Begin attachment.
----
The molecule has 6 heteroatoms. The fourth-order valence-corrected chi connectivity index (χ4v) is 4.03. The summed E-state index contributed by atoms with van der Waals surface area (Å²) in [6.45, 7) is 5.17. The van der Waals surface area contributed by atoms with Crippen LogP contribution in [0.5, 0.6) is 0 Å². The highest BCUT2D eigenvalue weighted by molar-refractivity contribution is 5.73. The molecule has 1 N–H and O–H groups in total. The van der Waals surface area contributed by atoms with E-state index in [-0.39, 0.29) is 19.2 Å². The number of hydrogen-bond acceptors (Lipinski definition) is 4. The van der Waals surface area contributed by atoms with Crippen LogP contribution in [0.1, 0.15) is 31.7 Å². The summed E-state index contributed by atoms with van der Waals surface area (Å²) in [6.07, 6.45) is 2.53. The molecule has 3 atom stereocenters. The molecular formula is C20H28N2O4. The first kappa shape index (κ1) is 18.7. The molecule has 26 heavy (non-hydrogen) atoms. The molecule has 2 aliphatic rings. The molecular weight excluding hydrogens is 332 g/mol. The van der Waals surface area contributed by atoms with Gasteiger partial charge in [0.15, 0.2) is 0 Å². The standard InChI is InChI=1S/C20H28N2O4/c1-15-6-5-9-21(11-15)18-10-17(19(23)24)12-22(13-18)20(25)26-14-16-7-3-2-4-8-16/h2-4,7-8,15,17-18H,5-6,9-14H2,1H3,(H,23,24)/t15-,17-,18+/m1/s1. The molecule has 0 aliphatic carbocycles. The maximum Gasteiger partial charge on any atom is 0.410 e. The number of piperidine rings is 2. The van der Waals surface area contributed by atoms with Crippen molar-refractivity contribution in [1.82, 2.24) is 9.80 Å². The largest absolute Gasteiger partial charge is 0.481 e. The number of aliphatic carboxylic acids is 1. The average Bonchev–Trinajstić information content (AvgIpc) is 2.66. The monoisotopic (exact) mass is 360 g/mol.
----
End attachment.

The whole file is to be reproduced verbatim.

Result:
The molecule has 6 heteroatoms. The fourth-order valence-corrected chi connectivity index (χ4v) is 4.03. The summed E-state index contributed by atoms with van der Waals surface area (Å²) in [6.45, 7) is 5.17. The van der Waals surface area contributed by atoms with Crippen LogP contribution in [0.5, 0.6) is 0 Å². The highest BCUT2D eigenvalue weighted by molar-refractivity contribution is 5.73. The molecule has 1 N–H and O–H groups in total. The van der Waals surface area contributed by atoms with E-state index in [-0.39, 0.29) is 19.2 Å². The number of hydrogen-bond acceptors (Lipinski definition) is 4. The van der Waals surface area contributed by atoms with Crippen LogP contribution in [0.1, 0.15) is 31.7 Å². The summed E-state index contributed by atoms with van der Waals surface area (Å²) in [6.07, 6.45) is 2.53. The molecule has 3 atom stereocenters. The molecular formula is C20H28N2O4. The first kappa shape index (κ1) is 18.7. The molecule has 26 heavy (non-hydrogen) atoms. The molecule has 2 aliphatic rings. The molecular weight excluding hydrogens is 332 g/mol. The van der Waals surface area contributed by atoms with Gasteiger partial charge in [0.15, 0.2) is 0 Å². The standard InChI is InChI=1S/C20H28N2O4/c1-15-6-5-9-21(11-15)18-10-17(19(23)24)12-22(13-18)20(25)26-14-16-7-3-2-4-8-16/h2-4,7-8,15,17-18H,5-6,9-14H2,1H3,(H,23,24)/t15-,17-,18+/m1/s1. The molecule has 0 aliphatic carbocycles. The maximum Gasteiger partial charge on any atom is 0.410 e. The number of piperidine rings is 2. The van der Waals surface area contributed by atoms with Crippen molar-refractivity contribution in [1.82, 2.24) is 9.80 Å². The largest absolute Gasteiger partial charge is 0.481 e. The number of aliphatic carboxylic acids is 1. The average Bonchev–Trinajstić information content (AvgIpc) is 2.66. The monoisotopic (exact) mass is 360 g/mol.